And, of course, you can never underestimate the power of the Getty Foundation. Most of the other museums involved in the project acknowledge that it would never have got off the ground without Los Angeles’ “white prince on the hill”. With an endowment calculated at $5.3bn in 2010, the Getty Trust is the only institution that can afford to foot the bill for a project on the scale of PST. “It wasn’t going to happen if the Getty didn’t fund it because we’d all be going to the same three foundations and corporations,” says Schimmel. “I don’t think the show [“Under the Big Black Sun”, a survey of Californian art from 1974 to 1981] would have happened at MoCA without the kinds of resources the Getty offered, especially during the museum’s financial difficulties.” Govan adds: “The Getty, which was founded to bring European and ancient art to Los Angeles is now finding itself... focused on the fact that there’s an art history right here.”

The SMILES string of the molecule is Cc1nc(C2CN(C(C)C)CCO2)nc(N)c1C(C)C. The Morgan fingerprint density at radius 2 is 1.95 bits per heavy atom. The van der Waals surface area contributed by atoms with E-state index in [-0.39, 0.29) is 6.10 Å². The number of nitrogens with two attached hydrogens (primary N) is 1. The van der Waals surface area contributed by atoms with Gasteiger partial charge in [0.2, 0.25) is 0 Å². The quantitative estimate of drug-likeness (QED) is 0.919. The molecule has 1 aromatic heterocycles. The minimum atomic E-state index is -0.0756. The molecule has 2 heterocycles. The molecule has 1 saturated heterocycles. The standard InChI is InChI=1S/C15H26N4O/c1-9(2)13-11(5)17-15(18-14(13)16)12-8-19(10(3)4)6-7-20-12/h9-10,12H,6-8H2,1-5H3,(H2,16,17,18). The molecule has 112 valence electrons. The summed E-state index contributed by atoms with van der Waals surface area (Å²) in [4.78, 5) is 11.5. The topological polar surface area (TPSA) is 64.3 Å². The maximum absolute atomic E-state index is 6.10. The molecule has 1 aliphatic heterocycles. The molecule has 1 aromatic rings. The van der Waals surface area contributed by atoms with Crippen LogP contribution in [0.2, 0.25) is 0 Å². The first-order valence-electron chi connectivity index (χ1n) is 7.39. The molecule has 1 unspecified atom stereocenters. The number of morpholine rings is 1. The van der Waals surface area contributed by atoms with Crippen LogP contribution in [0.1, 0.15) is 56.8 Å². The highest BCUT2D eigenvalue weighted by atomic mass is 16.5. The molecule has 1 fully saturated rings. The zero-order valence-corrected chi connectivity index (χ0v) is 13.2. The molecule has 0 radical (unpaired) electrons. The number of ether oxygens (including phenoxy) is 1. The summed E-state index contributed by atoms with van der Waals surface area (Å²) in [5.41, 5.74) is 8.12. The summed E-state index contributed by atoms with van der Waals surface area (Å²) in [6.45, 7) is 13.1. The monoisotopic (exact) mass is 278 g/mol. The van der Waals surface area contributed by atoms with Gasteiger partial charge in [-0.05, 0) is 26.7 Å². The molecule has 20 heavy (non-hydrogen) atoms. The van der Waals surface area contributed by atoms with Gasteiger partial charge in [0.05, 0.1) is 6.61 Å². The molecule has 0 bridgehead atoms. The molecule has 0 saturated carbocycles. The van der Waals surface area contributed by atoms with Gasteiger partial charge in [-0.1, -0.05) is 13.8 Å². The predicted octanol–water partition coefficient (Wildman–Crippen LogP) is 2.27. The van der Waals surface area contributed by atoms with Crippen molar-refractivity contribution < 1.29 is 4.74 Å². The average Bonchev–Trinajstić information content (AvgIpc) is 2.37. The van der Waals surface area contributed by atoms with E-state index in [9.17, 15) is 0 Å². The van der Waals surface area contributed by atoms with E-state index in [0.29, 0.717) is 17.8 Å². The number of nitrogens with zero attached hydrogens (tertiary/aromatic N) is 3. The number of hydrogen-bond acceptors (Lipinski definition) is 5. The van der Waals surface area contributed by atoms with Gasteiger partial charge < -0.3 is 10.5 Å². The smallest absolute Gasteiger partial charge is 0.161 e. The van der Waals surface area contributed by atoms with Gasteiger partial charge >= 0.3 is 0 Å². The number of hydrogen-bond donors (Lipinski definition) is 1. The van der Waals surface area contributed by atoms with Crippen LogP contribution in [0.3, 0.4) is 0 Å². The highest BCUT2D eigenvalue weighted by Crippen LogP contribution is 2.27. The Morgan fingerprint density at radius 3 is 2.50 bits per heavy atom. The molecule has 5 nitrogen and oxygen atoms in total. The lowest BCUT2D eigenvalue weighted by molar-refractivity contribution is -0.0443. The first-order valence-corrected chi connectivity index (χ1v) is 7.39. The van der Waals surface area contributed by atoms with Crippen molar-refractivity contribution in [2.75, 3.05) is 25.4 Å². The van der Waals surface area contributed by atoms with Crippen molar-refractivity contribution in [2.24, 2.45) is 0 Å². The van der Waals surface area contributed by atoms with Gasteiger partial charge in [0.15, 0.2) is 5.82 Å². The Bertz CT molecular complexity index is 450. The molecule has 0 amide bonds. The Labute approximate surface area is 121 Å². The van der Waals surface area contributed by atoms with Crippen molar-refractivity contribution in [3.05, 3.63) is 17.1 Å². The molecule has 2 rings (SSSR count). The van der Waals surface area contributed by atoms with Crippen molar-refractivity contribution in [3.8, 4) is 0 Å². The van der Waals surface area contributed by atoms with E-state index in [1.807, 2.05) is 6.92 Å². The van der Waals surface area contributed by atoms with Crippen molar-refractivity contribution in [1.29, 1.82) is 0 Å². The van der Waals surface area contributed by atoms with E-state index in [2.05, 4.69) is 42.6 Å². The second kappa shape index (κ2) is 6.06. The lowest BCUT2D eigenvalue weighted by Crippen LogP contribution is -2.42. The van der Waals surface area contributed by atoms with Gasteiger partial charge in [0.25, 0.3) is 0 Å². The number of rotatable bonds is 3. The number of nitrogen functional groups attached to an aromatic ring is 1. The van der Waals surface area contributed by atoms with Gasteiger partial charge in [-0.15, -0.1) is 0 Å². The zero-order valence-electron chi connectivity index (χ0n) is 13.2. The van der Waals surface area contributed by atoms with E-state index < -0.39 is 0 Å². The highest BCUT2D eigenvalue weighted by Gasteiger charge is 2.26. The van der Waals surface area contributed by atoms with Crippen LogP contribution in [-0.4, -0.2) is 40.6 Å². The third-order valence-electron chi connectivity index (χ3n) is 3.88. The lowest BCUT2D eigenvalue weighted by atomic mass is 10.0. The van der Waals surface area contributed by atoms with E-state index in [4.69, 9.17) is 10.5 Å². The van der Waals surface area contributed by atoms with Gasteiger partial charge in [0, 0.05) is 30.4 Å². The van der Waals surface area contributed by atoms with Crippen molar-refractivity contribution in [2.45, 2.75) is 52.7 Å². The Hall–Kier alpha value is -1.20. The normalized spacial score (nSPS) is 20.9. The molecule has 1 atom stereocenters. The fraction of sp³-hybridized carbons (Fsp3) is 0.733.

Where to go from here?
PST has been ten years in the making and the public opening on 2 October has been one of the most anticipated events in the arts calendar this year. But after the excitement, and the anxiety, of seeing how successful this great experiment proves to be passes, Los Angeles will still be left with a wealth of materials. Many expect the archives to lead to further studies and exhibitions. “These catalogues are going to be a major legacy and I’m sure it will prompt another layer of research for generations to come,” says Lehmbeck. “This isn’t a one time event,” says Govan. “There are future shows planned; we have a James Turrell retrospective planned for a couple of years from now.” PST could also have an effect on the city’s public collections. “Institutions, you hope, will collect some of the work, and curators will see that there are important additions to the collections to be made,” says Rugoff.